Unfortunately, APA can stand for American Psychiatric Association and also American Psychological Association. As far as I know, The Psychiatric Association has always maintained a position against "enhanced interrogation", psychiatrists are MDs expected to uphold the Hippocratic Oath.

The Psychological Association, on the other hand, did not take a principled stand against its members participating in "questionable" activities. That seems to be changing under pressure lately.

APA campaigns against CIA ‘torture doctor’
Psychologists in the United States have been warned by their professional group not to take part in torturing detainees in U.S. custody.

Now the American Psychological Association has taken the unprecedented step of supporting an attempt to strip the license of a psychologist accused of overseeing the torture of a CIA detainee.

The APA has told a Texas licensing board in a letter mailed July 1 that the allegations against Dr. James Mitchell represent "patently unethical" actions inconsistent with the organization's ethics guidelines

At any rate, the incongruent disconnect clearly remains, as most know, Israel is not the entire body of the Semite people, and so speaking against them, or their interests, or daring to criticize their policies and practices, does not constitute antisemitism per se.

A very good point, since Palestinian Christians whether descended from 1st century Christian Jews or 1st-6th century Arab or Idumean converts are all Semitic people. So also are Samaritans who never did leave the land, not during "Babylonian captivity" or the Roman expulsion of Jews from Jerusalem in 135 CE under Hadrian. They are currently part on Israel part in West Bank.

The current batch of Zionists take anything and everything as pertaining to themselves alone. Semitic is much more than Jews alone. Israel was a nation of 12 tribes. It is not proper to even think of "a Jewish State of Israel". That would be like calling the whole United States the "Cherokee State of America", which would be absurd. The absurdity escapes some people's notice though, it would seem.

edit on 3-2-2011 by pthena because: (no reason given)

posted on Feb, 3 2011 @ 01:46 PM
reply to post by pthena

Thank you kindly for the correction. I had heard a short piece on NPR about this (last year, I think) and it now occurs to me that I can't really remember to which APA they may have been referring.

Just goes to show you, generalizations can be a very bad thing.

posted on Feb, 3 2011 @ 03:34 PM
After re-reading the Desmond Tutu's 2002 address I decided to quote the two relevant paragraphs.

Ending the Occupation
Sometimes they ask: “Does this mean you are pro-Palestinian?” And my brother Naim Ateek has said what we, that we used to say too: I am not pro this or that people, I am pro justice. I am pro freedom. I am anti-injustice, anti-oppression any and everywhere that it occurs. But you know, as well as I do that somehow the Israeli government is placed on a pedestal where to criticize them is immediately to be dubbed anti-Semitic. As if the Palestinians were not Semitic. (applause) I, I have not been even anti-white despite all the suffering that that crazy group inflicted on our people. NO! How could I be – if I wasn’t eve anti those who did that to us – be anti-Jew? Because that is actually the term that ought to be used Are you anti-Jewish? Not anti-Semitic. And then, you would have to say the same thing to the biblical prophets – because they were some of the most scathing critics of the Jewish leadership of their day. We don’t criticize Jewish people. We criticize, we will criticize,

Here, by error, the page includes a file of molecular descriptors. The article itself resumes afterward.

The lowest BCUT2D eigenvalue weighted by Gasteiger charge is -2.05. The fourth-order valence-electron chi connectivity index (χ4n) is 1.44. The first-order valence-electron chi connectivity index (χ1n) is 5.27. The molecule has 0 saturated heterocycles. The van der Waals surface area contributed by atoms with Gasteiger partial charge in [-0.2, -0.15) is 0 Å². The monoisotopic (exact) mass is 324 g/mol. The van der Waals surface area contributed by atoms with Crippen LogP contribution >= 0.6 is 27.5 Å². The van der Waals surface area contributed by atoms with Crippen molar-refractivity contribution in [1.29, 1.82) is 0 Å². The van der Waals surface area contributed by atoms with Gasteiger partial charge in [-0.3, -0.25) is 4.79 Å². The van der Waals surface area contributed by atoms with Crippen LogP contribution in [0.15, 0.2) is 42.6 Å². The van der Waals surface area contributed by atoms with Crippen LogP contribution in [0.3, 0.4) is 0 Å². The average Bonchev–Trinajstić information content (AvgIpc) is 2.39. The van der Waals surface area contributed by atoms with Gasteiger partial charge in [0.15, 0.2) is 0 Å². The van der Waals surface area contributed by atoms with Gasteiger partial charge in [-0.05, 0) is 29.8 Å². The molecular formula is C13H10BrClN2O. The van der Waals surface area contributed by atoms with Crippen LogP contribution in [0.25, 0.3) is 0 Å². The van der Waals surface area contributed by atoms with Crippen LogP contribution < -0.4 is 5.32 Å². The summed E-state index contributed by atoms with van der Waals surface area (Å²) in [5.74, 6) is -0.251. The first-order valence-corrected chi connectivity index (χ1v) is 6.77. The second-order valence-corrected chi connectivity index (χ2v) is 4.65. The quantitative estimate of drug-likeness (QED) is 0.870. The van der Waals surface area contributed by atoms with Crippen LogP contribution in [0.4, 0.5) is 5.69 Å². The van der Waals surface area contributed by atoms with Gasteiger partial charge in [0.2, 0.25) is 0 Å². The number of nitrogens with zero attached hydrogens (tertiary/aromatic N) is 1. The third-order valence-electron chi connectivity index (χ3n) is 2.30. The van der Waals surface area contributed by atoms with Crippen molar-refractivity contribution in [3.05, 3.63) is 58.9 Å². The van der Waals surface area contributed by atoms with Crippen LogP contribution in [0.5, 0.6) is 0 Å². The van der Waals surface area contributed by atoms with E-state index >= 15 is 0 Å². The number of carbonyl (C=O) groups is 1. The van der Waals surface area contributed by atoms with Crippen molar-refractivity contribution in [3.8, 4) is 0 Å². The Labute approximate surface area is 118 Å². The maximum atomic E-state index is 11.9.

when they need to be criticized the government of Israel. They said the same to us, I mean when we said to them: Can you explain to us how it comes about that you can collaborate with the Apartheid government on security matters, how you could prolong our oppression. And they would say you’re being anti-Semitic. I said: “tough luck. Really tough luck.” And when we raise similar questions about the treatment of Palestinians when we were visiting the Holy Land in the time that Cannon Ateek was speaking of, they put up, they painted graffiti just outside St, George Cathedral in Jerusalem: ‘Tutu is a black Nazi Pig.’ We come from there.

People are scared in this country to say wrong is wrong. (applause) Because the Jewish lobby is powerful – very powerful. Ha, Ha, Ha ha! So what? So what! This is God’s world! For goodness sake this is God’s world! The Apartheid government was very powerful, but we said to them: Watch it! If you flout the laws of this universe, you’re going to bite the dust! (applause) Hitler was powerful. Mussolini was powerful. Stalin was powerful. Idi Amin was powerful. Pinochet was powerful. The Apartheid government were powerful. Milosevic was powerful. But, this is God’s world. A lie, injustice, oppression, those will never prevail in the world of this God. That is what we told our people. And we used to say: those ones, they have already lost, they are, they are going to bite the dust one day. We may not be around. An unjust Israeli government, however, powerful will fall in the world of this kind of God. Because we don’t want for that to happen but those who are powerful
have to remember the litmus test that God gives to the powerful – what is your treatment of the poor, the hungry? What is your treatment of the vulnerable, the voiceless? And on the basis of that, God passes God’s judgment.

edit on 3-2-2011 by pthena because: (no reason given)

posted on Feb, 3 2011 @ 03:41 PM
reply to post by pthena

Antisemitic? Clearly, no.

What more is there to say? I hope someone can explain how that speech is antisemitic, because I fail to see the offense.

posted on Feb, 3 2011 @ 04:21 PM
Here's a real kicker, I did a search before starting this thread to see if the article was being discussed already, and ran across this thread: Weird sensations/notions (Poss related to Time Slips/Shifts) ? The OP posted this:

For example I am SURE I remember Nelson Mandela being executed not released but part of me convinces myself I'm OBVIOUSLY wrong for he is still with us today... But, I also recall hearing about the death of Archbishop Desmond Tutu as my drama teacher (her name was Anna Scher) was actually good friends with him and I swear she was devastated about this...

I also remember the death of Desmond Tutu some years ago. So, his death has been retroactively canceled by some great power so that he can still speak. For those interested in such changes in reality, I would recommend The Lathe of Heaven, by Ursula K. Le Guin,

George Orr, a draftsman, has long been abusing drugs to prevent himself from having "effective" dreams, which retroactively change reality. After having one of these dreams, the new reality is the only reality for everyone else, but George retains memory of the previous reality.